Historical Fencing & Martial Arts Academy
Our style and techniques are drawn directly from historical fencing texts from the 15th and 16th centuries. Our coaches keep up to date with the latest interpretations and training methods & we encourage students to investigate the sources for themselves, and test their understanding through hands-on experience.
Each class links theory with practice.
Students are taught the practical aspects of swordsmanship as a martial art through group, paired, and one-on-one coaching, allowing students to learn in a supportive environment suited to the learning style of the individual.
HEMA also provides opportunity for competition in Australia and worldwide. Our classes include competition coaching to those students who wish to pursue the sporting side of historical fencing, and we pride ourselves on our clubs achievements in both Australian and international rankings.
I started at Scholar Victoria around three months ago and its been a brilliant experience. Dan really makes the content easy to understand and fun to learn. I always look forward to training each week, it has begun what feels like at the moment a lifelong affection for historical swordfighting and sparked an interest in martial arts in general. Would recommend to anyone even slightly interested.
Dan is an exceptionally well rounded instructor with a broad knowledge base gained from years of martial arts training coupled with intimate study from a wide array of historical sources. Having also competed at many high level tournaments both at home and abroad, his understanding of the modern competitive hema scene is almost unparalleled. Daniel's ability to make the discipline of historical sword fighting both stimulating and fun, is what makes this club outstanding, and his genuine investment in his students shines through everything he teaches.
I have met the team socially and during competitions, they are confident on the floor, respectful and compete with intent and integrity. Discussions on the masters and promoting our current sport have proven interesting thoughtful and open to other's opinions.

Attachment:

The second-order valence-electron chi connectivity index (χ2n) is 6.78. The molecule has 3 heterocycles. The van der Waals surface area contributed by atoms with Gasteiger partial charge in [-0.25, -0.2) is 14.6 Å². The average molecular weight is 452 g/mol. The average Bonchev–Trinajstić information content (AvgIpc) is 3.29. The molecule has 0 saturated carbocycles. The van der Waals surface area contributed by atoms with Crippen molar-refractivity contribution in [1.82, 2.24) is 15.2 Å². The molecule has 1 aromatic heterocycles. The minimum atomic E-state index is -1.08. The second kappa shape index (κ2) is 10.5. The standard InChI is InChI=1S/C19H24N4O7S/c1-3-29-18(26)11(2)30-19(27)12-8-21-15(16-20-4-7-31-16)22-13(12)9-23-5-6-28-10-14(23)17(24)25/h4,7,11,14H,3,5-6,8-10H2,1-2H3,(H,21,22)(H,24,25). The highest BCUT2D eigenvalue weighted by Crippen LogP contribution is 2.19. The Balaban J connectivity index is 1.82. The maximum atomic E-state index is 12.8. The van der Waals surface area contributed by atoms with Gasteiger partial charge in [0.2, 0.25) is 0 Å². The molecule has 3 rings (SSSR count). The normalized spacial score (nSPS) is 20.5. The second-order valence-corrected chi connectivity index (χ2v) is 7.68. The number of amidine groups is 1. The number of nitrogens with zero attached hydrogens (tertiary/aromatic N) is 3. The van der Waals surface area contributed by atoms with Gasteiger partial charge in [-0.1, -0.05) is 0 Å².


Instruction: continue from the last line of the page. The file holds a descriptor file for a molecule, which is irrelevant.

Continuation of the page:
A brief video describing the Zirckel (Circle) – an important technique in Joachim Meyer’s longsword system.
SIGI Forge is a relative newcomer to the HEMA scene but with the backing of high profile fencers like Martin Fabian I was predictably quite excited when mine arrived several weeks ago. After thoroughly putting the sword through its paces, let’s find out how the SIGI Feder stacks up. At a Glance The continuing popularityRead more about Review: SIGI Forge Feder[…]
About 6 weeks ago I was lucky enough to get my hands on the “Matt Easton” prototype sabre. How did it fare compared to their standard sabre offering? Read on and find out. At a Glance Most sabreurs will agree that the ideal sabre is a mythical and elusive beast. The right combination of weight,Read more about Review: Kvetun “Matt Easton” Sabre Prototype[…]
A new translation by Harry R. At a Glance With the advent of Wiktenauer fencing manuals have become easier to come by, but there is still plenty of room for printed translations. One such book by Melbourne’s Harry R. has been released in recent weeks, and provides a fresh new look at Codex 44.A.8 (betterRead more about Review: Peter von Danzig[…]
Abstract (aka TL;DR) Much of early fencing is assumes an accompanying knowledge of mounted combat and general equitation. It may be that there are implicit equestrian ideas taken for granted by fencers of the time which may prove useful in thinking about fencing today. In this post we explore Collected and Extended gaits in riding,Read more about From Equestrian to Pedestrian: Collection & Extension for Fencing on Foot[…]
Decision trees are sometimes derided by practitioners of historical fencing; after all the chaos of a fencing match rarely allows the luxury of time for complex decision making, and even a relatively simple decision tree can have multiple recursive branches and layers. As a result even a relatively sedate exchange gives precious little opportunity theRead more about Decision Graphs: When You Can’t See the Forest for the Trees[…]
When it comes to Historical Fencing, few things draw more intense community discussion than that of rules and scoring at HEMA events. This should come as no surprise – everyone’s motives and goals for taking part in Historical Martial Arts are different, and so everyone is looking for the ideal ruleset which captures what it isRead more about Refereeing in Historical Fencing: Consistency & Communication[…]
The video below shows an adaptation of the Zornhut play described below. “If you stand in the right Wrath stance and your opponent strikes from his right to your left, then with a step of your right foot drive with displacement under his blade and over your head, and catch his strike on your flatRead more about Adapting a Zornhut Play[…]
“Even though this art must be learned chiefly through the practice of the body, yet it is certain and true that as with others, students can conceive it in their memory much better when it is assembled, written out, and placed before their eyes in a proper pedagogical order, and afterwards it can also beRead more about A Taxonomy of Technique: Meyer’s 5 Things[…]